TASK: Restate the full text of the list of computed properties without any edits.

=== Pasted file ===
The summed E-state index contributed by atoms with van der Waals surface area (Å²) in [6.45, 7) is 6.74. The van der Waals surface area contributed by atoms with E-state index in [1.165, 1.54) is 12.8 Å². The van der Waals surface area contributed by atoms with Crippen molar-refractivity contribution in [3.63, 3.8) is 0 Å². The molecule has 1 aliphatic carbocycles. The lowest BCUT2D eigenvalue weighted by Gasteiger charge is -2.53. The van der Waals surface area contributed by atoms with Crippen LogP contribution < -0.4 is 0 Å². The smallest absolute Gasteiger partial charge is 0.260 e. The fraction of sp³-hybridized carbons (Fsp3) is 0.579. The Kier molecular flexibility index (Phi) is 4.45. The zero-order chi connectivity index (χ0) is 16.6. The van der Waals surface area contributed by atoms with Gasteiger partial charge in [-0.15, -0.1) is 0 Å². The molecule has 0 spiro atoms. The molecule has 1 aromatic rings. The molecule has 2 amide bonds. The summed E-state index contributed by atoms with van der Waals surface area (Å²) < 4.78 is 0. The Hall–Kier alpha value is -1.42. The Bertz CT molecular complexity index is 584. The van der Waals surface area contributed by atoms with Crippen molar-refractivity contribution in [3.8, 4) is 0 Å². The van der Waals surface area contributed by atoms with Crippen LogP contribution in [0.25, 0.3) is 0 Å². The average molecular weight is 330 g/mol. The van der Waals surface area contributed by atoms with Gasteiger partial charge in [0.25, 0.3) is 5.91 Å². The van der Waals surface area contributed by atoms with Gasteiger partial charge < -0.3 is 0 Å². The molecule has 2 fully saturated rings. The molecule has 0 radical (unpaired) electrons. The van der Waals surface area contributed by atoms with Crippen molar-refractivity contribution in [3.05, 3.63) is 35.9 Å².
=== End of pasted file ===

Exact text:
The summed E-state index contributed by atoms with van der Waals surface area (Å²) in [6.45, 7) is 6.74. The van der Waals surface area contributed by atoms with E-state index in [1.165, 1.54) is 12.8 Å². The van der Waals surface area contributed by atoms with Crippen molar-refractivity contribution in [3.63, 3.8) is 0 Å². The molecule has 1 aliphatic carbocycles. The lowest BCUT2D eigenvalue weighted by Gasteiger charge is -2.53. The van der Waals surface area contributed by atoms with Crippen LogP contribution < -0.4 is 0 Å². The smallest absolute Gasteiger partial charge is 0.260 e. The fraction of sp³-hybridized carbons (Fsp3) is 0.579. The Kier molecular flexibility index (Phi) is 4.45. The zero-order chi connectivity index (χ0) is 16.6. The van der Waals surface area contributed by atoms with Gasteiger partial charge in [-0.15, -0.1) is 0 Å². The molecule has 0 spiro atoms. The molecule has 1 aromatic rings. The molecule has 2 amide bonds. The summed E-state index contributed by atoms with van der Waals surface area (Å²) < 4.78 is 0. The Hall–Kier alpha value is -1.42. The Bertz CT molecular complexity index is 584. The van der Waals surface area contributed by atoms with Crippen molar-refractivity contribution in [3.8, 4) is 0 Å². The van der Waals surface area contributed by atoms with Crippen LogP contribution in [0.25, 0.3) is 0 Å². The average molecular weight is 330 g/mol. The van der Waals surface area contributed by atoms with Gasteiger partial charge in [0.25, 0.3) is 5.91 Å². The van der Waals surface area contributed by atoms with Gasteiger partial charge < -0.3 is 0 Å². The molecule has 2 fully saturated rings. The molecule has 0 radical (unpaired) electrons. The van der Waals surface area contributed by atoms with Crippen molar-refractivity contribution in [3.05, 3.63) is 35.9 Å².